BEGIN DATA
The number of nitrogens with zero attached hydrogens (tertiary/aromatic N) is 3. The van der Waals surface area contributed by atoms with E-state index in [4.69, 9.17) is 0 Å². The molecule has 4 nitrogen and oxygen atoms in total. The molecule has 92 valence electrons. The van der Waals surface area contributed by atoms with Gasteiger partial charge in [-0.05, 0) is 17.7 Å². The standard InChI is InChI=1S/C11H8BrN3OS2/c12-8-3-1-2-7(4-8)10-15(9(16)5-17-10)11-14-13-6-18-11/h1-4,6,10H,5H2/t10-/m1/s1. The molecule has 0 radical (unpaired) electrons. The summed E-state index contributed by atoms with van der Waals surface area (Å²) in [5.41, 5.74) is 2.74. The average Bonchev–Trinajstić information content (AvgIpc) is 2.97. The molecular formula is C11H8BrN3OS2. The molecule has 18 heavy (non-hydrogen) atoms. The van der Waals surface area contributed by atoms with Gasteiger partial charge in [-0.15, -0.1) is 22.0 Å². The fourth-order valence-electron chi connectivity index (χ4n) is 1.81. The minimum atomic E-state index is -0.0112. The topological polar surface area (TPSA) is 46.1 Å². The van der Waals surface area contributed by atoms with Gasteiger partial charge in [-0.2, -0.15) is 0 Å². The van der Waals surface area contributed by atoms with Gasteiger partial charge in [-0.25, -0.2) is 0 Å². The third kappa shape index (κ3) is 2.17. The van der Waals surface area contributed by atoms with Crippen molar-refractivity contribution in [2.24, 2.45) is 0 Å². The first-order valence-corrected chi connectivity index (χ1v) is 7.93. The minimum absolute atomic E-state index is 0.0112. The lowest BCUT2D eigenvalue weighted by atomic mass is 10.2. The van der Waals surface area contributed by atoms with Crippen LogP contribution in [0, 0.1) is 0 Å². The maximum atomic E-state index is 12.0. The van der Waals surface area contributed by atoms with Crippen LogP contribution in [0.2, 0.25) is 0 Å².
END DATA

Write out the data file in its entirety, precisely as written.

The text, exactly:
The number of nitrogens with zero attached hydrogens (tertiary/aromatic N) is 3. The van der Waals surface area contributed by atoms with E-state index in [4.69, 9.17) is 0 Å². The molecule has 4 nitrogen and oxygen atoms in total. The molecule has 92 valence electrons. The van der Waals surface area contributed by atoms with Gasteiger partial charge in [-0.05, 0) is 17.7 Å². The standard InChI is InChI=1S/C11H8BrN3OS2/c12-8-3-1-2-7(4-8)10-15(9(16)5-17-10)11-14-13-6-18-11/h1-4,6,10H,5H2/t10-/m1/s1. The molecule has 0 radical (unpaired) electrons. The summed E-state index contributed by atoms with van der Waals surface area (Å²) in [5.41, 5.74) is 2.74. The average Bonchev–Trinajstić information content (AvgIpc) is 2.97. The molecular formula is C11H8BrN3OS2. The molecule has 18 heavy (non-hydrogen) atoms. The van der Waals surface area contributed by atoms with Gasteiger partial charge in [-0.15, -0.1) is 22.0 Å². The fourth-order valence-electron chi connectivity index (χ4n) is 1.81. The minimum atomic E-state index is -0.0112. The topological polar surface area (TPSA) is 46.1 Å². The van der Waals surface area contributed by atoms with Gasteiger partial charge in [-0.2, -0.15) is 0 Å². The van der Waals surface area contributed by atoms with Gasteiger partial charge in [-0.25, -0.2) is 0 Å². The third kappa shape index (κ3) is 2.17. The van der Waals surface area contributed by atoms with Crippen molar-refractivity contribution in [2.24, 2.45) is 0 Å². The first-order valence-corrected chi connectivity index (χ1v) is 7.93. The minimum absolute atomic E-state index is 0.0112. The lowest BCUT2D eigenvalue weighted by atomic mass is 10.2. The van der Waals surface area contributed by atoms with Crippen LogP contribution in [0, 0.1) is 0 Å². The maximum atomic E-state index is 12.0. The van der Waals surface area contributed by atoms with Crippen LogP contribution in [0.2, 0.25) is 0 Å².